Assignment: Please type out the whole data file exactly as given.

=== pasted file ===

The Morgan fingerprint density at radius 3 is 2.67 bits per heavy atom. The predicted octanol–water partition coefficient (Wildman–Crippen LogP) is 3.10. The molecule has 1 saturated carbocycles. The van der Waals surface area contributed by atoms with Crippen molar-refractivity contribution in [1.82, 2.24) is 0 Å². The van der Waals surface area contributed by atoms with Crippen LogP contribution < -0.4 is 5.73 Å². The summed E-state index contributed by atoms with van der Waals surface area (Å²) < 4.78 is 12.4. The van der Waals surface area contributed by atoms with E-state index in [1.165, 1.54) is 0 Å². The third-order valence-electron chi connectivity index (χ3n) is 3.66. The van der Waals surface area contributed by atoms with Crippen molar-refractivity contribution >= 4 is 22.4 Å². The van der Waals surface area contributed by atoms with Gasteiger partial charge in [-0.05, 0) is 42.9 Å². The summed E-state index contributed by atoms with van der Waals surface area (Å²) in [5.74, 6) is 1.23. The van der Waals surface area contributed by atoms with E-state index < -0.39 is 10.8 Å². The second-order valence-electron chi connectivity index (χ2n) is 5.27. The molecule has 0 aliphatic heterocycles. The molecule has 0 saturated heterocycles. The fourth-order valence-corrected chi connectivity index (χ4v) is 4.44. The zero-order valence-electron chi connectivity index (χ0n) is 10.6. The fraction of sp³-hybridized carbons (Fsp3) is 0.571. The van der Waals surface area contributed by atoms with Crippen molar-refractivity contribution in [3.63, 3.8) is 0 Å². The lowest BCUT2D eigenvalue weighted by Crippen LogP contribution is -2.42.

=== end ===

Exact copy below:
The Morgan fingerprint density at radius 3 is 2.67 bits per heavy atom. The predicted octanol–water partition coefficient (Wildman–Crippen LogP) is 3.10. The molecule has 1 saturated carbocycles. The van der Waals surface area contributed by atoms with Crippen molar-refractivity contribution in [1.82, 2.24) is 0 Å². The van der Waals surface area contributed by atoms with Crippen LogP contribution < -0.4 is 5.73 Å². The summed E-state index contributed by atoms with van der Waals surface area (Å²) < 4.78 is 12.4. The van der Waals surface area contributed by atoms with E-state index in [1.165, 1.54) is 0 Å². The third-order valence-electron chi connectivity index (χ3n) is 3.66. The van der Waals surface area contributed by atoms with Crippen molar-refractivity contribution >= 4 is 22.4 Å². The van der Waals surface area contributed by atoms with Gasteiger partial charge in [-0.05, 0) is 42.9 Å². The summed E-state index contributed by atoms with van der Waals surface area (Å²) in [5.74, 6) is 1.23. The van der Waals surface area contributed by atoms with E-state index < -0.39 is 10.8 Å². The second-order valence-electron chi connectivity index (χ2n) is 5.27. The molecule has 0 aliphatic heterocycles. The molecule has 0 saturated heterocycles. The fourth-order valence-corrected chi connectivity index (χ4v) is 4.44. The zero-order valence-electron chi connectivity index (χ0n) is 10.6. The fraction of sp³-hybridized carbons (Fsp3) is 0.571. The van der Waals surface area contributed by atoms with Crippen molar-refractivity contribution in [3.63, 3.8) is 0 Å². The lowest BCUT2D eigenvalue weighted by Crippen LogP contribution is -2.42.